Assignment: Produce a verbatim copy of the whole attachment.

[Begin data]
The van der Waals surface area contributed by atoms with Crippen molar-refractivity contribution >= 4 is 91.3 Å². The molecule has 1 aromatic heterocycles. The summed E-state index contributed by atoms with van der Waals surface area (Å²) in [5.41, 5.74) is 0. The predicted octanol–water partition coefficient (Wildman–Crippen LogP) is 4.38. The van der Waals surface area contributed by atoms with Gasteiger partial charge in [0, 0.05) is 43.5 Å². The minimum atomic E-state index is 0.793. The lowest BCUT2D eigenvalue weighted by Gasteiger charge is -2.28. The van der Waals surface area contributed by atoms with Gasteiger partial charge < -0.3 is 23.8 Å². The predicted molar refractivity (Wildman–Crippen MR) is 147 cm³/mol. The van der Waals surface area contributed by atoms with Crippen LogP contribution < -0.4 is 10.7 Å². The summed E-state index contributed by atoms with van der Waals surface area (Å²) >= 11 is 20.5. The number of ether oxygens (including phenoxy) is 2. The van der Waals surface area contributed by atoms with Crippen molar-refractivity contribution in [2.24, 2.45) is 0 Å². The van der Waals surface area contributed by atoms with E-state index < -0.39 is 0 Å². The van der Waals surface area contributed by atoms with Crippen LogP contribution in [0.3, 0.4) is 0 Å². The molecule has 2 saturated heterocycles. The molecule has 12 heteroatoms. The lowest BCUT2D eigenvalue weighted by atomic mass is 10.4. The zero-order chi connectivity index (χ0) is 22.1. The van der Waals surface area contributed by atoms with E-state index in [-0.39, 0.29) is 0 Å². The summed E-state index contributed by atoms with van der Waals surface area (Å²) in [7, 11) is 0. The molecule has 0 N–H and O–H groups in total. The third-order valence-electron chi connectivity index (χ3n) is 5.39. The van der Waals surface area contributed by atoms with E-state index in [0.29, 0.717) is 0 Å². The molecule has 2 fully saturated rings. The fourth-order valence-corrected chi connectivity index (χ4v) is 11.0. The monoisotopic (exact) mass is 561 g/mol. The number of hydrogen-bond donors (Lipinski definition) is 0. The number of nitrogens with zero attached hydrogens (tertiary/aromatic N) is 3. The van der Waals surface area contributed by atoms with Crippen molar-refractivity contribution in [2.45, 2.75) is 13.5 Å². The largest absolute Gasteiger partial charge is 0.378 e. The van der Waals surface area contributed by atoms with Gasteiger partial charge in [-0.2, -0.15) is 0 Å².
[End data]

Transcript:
The van der Waals surface area contributed by atoms with Crippen molar-refractivity contribution >= 4 is 91.3 Å². The molecule has 1 aromatic heterocycles. The summed E-state index contributed by atoms with van der Waals surface area (Å²) in [5.41, 5.74) is 0. The predicted octanol–water partition coefficient (Wildman–Crippen LogP) is 4.38. The van der Waals surface area contributed by atoms with Gasteiger partial charge in [0, 0.05) is 43.5 Å². The minimum atomic E-state index is 0.793. The lowest BCUT2D eigenvalue weighted by Gasteiger charge is -2.28. The van der Waals surface area contributed by atoms with Gasteiger partial charge < -0.3 is 23.8 Å². The predicted molar refractivity (Wildman–Crippen MR) is 147 cm³/mol. The van der Waals surface area contributed by atoms with Crippen LogP contribution < -0.4 is 10.7 Å². The summed E-state index contributed by atoms with van der Waals surface area (Å²) >= 11 is 20.5. The number of ether oxygens (including phenoxy) is 2. The van der Waals surface area contributed by atoms with Crippen molar-refractivity contribution in [2.24, 2.45) is 0 Å². The van der Waals surface area contributed by atoms with E-state index < -0.39 is 0 Å². The van der Waals surface area contributed by atoms with Crippen LogP contribution in [0.3, 0.4) is 0 Å². The molecule has 2 saturated heterocycles. The molecule has 12 heteroatoms. The lowest BCUT2D eigenvalue weighted by atomic mass is 10.4. The zero-order chi connectivity index (χ0) is 22.1. The van der Waals surface area contributed by atoms with E-state index in [-0.39, 0.29) is 0 Å². The summed E-state index contributed by atoms with van der Waals surface area (Å²) in [7, 11) is 0. The molecule has 0 N–H and O–H groups in total. The third-order valence-electron chi connectivity index (χ3n) is 5.39. The van der Waals surface area contributed by atoms with E-state index in [0.29, 0.717) is 0 Å². The molecule has 2 fully saturated rings. The fourth-order valence-corrected chi connectivity index (χ4v) is 11.0. The monoisotopic (exact) mass is 561 g/mol. The number of hydrogen-bond donors (Lipinski definition) is 0. The number of nitrogens with zero attached hydrogens (tertiary/aromatic N) is 3. The van der Waals surface area contributed by atoms with Crippen molar-refractivity contribution in [2.45, 2.75) is 13.5 Å². The largest absolute Gasteiger partial charge is 0.378 e. The van der Waals surface area contributed by atoms with Gasteiger partial charge in [-0.2, -0.15) is 0 Å².